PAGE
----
February 3, 2005

Bleeding Plucks and Twangs

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Bright Eyes has certainly come a long way. Before this year, who would have thought that the sad, whiny, maudlin, emo extraordinaire with pathos ripping from the seams would hold the top two singles positions on Billboard’s Hot 100 last month, a feat that hasn’t been realized since 1997 (by none other than Puff Daddy)? And Bright Eyes didn’t even have to exploit his best friend’s death to accomplish it, either. Also, who would have thought that when Bright Eyes was to release his newest album, I’m Wide Awake, It’s Morning, it would be featured as the main review for the Cornell Daily Sun, one of the nation’s first daily college newspapers? Well, if no one else, Bright Eyes probably could have foreseen all this, for it is obvious that he developed this album as his ticket out of the indie scene and into the hearts of lonely, romantic adolescents everywhere.

I’m Wide Awake, It’s Morning is Bright Eyes’ follow-up to his dense and eccentric Lifted, or The Story is in the Soil, Keep Your Ear to the Ground. Critics were willing to look past the fact that the album had the most pretentious music title since Simon & Garfunkel’s 1966 A Simple Desultory Philippic (or How I Was Robert McNarama’d into Submission), and gave it the praise the young literate deserved. However, it’s sometimes difficult and intricate details didn’t go over well with mainstream music fans, and wound up selling only 250,000 copies. With It’s Morning, however, Bright Eyes has abandoned his proclivity for impenetrability in favor of simple ditties that often reach beautiful, albeit predictable, heights.

In the tradition of Bob Dylan on Nashville Skyline, Bright Eyes has twisted his folk sound to fit the form of country music, a style he has often flirted with on past songs without being fully based around its structures. Here, he fully embraces the genre’s simplicity, and the result is ten pseudo-standards that offer nothing in terms of innovation, but are strong enough for us to mostly forgive their lack of originality. Anyone who had been ambivalent over Bright Eyes’ sweet but simultaneously cloying melodies and lyrics will be frustrated over his inability to evolve past his penchant for ponderous sentiments and his unyielding dedication to vocally accentuating the last syllable of each sentence he sings. Despite his formal journey into country music, he still does not seem capable of exploring new subjects for his lyrics or singing in anything but his trademark moaning, aching style, which at this point is becoming quite grating. Even Dylan knew to replace his “voice like sand and glue” with a stylized timbre more suitable to country music on Nashville Skyline. Bright Eyes’ ubiquitous sounds of grief seem a little incongruous on It’s Morning, and adopting a different vocal approach could have truly brought his listeners into a new world rather than another foray into alt-country. “Lua”, his number one single and the album’s centerpiece, is a true Bright Eyes classic, perhaps his greatest achievement yet. Built around a precious hook and authentic poignancy, “Lua” is like Radiohead’s “No Surprises” in that it’s hard to believe the song hasn’t been around for fifty years as a standard appreciated by generation after generation: “When everything gets lonely I can be my own best friend/ I get a coffee and the paper; have my own conversations/ With the sidewalk and the pigeons and my window reflection/ The mask I polish in the evening, by the morning looks like shit.” These lyrics are sung with such genuine sentiments that the listener can’t help but empathize with him, even if they have no idea what he’s talking about. Following “Lua” is “Train Under Water,” the album’s one other chef d’oeuvre. It also has the feel of a standard, but with a slight playfulness that helps to relieve the melancholy inspired by the track preceding it. The subtle note changes that characterize the song’s savory hook are interesting and original enough to excuse the indulgent pun, “Don’t act strange/ Don’t be a stranger”, that momentarily contaminates the song. But part of Bright Eyes’ charm lies in his occasional, unintentional self-parodies, so all is good.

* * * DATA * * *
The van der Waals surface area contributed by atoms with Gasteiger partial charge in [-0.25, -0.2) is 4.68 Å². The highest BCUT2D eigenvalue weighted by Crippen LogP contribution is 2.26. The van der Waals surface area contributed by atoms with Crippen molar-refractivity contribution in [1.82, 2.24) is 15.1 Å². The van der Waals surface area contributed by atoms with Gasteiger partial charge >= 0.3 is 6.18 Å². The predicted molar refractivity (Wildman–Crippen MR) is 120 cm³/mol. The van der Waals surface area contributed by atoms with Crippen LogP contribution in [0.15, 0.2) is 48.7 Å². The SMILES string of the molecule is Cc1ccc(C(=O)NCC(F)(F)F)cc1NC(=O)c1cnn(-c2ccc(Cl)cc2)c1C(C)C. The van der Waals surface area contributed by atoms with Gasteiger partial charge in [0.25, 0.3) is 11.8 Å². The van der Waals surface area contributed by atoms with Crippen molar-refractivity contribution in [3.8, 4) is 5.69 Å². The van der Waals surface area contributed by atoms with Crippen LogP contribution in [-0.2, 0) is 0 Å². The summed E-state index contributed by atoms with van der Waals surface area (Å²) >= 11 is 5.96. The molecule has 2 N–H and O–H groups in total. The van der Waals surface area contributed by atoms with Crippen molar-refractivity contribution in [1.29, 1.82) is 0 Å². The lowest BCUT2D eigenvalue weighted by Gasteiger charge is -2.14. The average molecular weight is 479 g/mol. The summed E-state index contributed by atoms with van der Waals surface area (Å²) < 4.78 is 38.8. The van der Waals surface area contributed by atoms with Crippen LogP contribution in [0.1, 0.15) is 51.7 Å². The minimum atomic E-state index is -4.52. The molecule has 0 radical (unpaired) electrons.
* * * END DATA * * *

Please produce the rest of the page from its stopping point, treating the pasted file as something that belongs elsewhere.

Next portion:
While the album contains plenty of other solid melodies, one can’t help but yearn for something, anything, that does not feel completely studied and contrived. The one “non-sequitur” comes during the album’s last track, the nervous “Road to Joy,” when he decides to “fuck it up, boys!” But even this moment of trumpet-flaring helter-skelter seems completely calculated.

No doubt Bright Eyes is an extremely talented artist, but perhaps his overwhelming critical success has made him hesitant to truly take risks with his tried-and-true song structures. Once he finds a way to combine his deep emotions with his innovative, imaginative side, he will finally create the classic that he keeps falling just short of.

4 Stars

Archived article by Jared Wolfe
Sun Staff Writer